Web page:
As Captain America: Civil War hoovers up all the money, audiences are faced with one of Hollywood’s preferred buzzwords: reboot. Spider-Man is back and it is pretty obvious he is not being played by Andrew Garfield, who wore the red-and-blue spandex just two years ago. Thanks to the Marvel-Sony shared-custody deal, Tom Holland is the new wall-crawler.
Having been played by three actors in the last nine years, Spider-Man is an ideal character to look at how Hollywood reinterprets characters with each new face. Each version has shared characteristics — they live in Queens, Uncle Ben is dead, they’re smart. But, each interpretation is a product of the time it was made and it is interesting to look at how the Spider-Man films react to the real world.
Tobey Maguire – Spider-Man, Spider-Man 2, Spider-Man 3Maguire’s Spidey was the nerd next door and the Raimi interpretation nails Peter’s awkwardness and really flies the Loser flag high. His flat is crummy, his landlord is greedy and his social life doesn’t spread beyond three characters as he spends his time balancing his superhero responsibilities and attending Mary Jane’s awful play. Basically, Maguire’s Parker is the classic early-noughties nerd.
Raimi really leans hard on Spidey’s money problems and the love story to keep the spandex action grounded. However, Maguire’s actual Spider-Man isn’t Spider-Man. Peter uses Spider-Man as an escape from his average lifestyle by sassing every crook he comes across. Spider-Man fans demand a certain amount of quips and “It’s you who’s out Gobby — out of your mind!” doesn’t count. In hindsight, if that’s the level of quip 2002 can give us, maybe it’s a good thing Spider-Man stayed silent.
The Spider-Man trilogy works because of its interpretation of Peter as a penniless lovelorn nerd is perfect — everyone can relate in a certain way and when Raimi and Maguire nailed the formula, they delivered one of the unsurpassable superhero films with Spider-Man 2. That was until they messed it all up with an emo fringe and scarring dance moves. Spider-Man 3 is so bad it caused our first reboot.
Andrew Garfield – The Amazing Spider-Man, The Amazing Spider-Man 2If Maguire was a better Peter Parker, Garfield is the better Spider-Man. He has some snark and delivers quips of various quality at nondescript villains and a blue Jaime Foxx. The ‘amazing’ interpretation is basically a youtube commenter in a super-suit and Garfield fully commits to the role with a physicality unseen before. Here was Spider-Man similar to the comics and the Saturday morning cartoons and, yet, it didn’t click with audiences because Garfield’s Peter Parker wasn’t Peter Parker.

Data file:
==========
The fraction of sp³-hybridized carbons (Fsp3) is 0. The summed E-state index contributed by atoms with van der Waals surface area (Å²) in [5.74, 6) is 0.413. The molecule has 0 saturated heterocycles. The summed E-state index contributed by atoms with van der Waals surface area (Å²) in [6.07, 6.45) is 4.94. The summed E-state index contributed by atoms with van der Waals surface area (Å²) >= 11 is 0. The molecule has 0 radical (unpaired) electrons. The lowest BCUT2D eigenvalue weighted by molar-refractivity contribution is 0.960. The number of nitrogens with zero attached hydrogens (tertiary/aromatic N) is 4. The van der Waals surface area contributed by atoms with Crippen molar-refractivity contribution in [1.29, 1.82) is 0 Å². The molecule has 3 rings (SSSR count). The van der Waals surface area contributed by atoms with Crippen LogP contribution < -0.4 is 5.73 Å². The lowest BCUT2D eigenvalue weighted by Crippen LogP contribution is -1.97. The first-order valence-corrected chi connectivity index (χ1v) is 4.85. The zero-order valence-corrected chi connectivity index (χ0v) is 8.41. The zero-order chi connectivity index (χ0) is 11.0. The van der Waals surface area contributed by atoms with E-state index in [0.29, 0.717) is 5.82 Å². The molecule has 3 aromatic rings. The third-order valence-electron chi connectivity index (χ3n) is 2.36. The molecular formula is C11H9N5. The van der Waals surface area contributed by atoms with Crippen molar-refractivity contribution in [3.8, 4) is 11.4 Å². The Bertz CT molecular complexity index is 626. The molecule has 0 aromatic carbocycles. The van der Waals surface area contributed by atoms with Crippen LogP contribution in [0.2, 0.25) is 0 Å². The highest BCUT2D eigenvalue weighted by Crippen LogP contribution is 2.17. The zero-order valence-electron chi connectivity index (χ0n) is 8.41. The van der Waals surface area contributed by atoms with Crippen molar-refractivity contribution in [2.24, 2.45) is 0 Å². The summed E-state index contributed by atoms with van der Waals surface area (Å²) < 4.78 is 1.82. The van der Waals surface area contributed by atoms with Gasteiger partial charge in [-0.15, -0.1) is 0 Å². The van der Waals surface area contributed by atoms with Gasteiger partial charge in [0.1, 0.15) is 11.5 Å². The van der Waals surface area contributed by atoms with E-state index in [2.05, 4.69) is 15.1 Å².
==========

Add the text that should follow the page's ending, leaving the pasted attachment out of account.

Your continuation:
As one of the biggest superheroes of the last 50 years, everyone has an idea of what Peter should be and Garfield’s skateboarding, handsome and confident version was not right. The only awkward thing he did was stutter. It’s understandable why the filmmakers went this way. In 2012, nerds were cool and hell, the role that got Garfield the part was in a film about nerds ruling the world. It would have been odd to see the bus driver refuse to let him on the bus.
But, the filmmakers seemingly ignore a major character trait — his money problems. There are hints about J Jonah Jameson not paying Peter a fair wage and Aunt May (Sally Field) having to work extra shifts, but their house is too nice and his clothes are too cool. Film is a visual medium, so saying he’s poor isn’t as effective as showing it. Garfield’s Parker is too well together and he doesn’t feel like Peter.
So, how do you make Peter an underdog in the age of Silicon Valley?
Tom Holland – Captain America: Civil War, Spider-Man: Homecoming (2017)
Simple, you stick to the visuals. In a couple of seconds, the Russo Brothers establish the differences between this Peter and his predecessors. He doesn’t live in a house but a small apartment in a tower block because, naturally, a cash-strapped single aunt wouldn’t be able to afford New York house prices. He dumpster dives for gear and his youth is established by him listening to Alt-J through a pair of headphones. He walks and dresses like a teenager.
Most importantly, when face-to-face with Tony Stark (Robert Downey Jr), the MCU’s ultimate tech god, he is awkward. In a brief scene, it is established Holland’s Peter is poor, nervous and unsure of himself. He has everything Garfield’s Parker was pretending to have. Then you get to his Spider-Man.
For the first time in the character’s cinematic history, the difference between Peter and his alter-ego is felt. Holland’s wall-crawler is confident and goes head to head with the established characters. He makes some zingers and acts like how a 15-year-old would act in a superhero royal rumble. In a brief 15-minute appearance, it feels like Holland’s Spidey is the one audiences have been waiting for and if his Spider-Man: Homecoming follows in Civil War’s footsteps, he might become the best on-screen Spider-Man.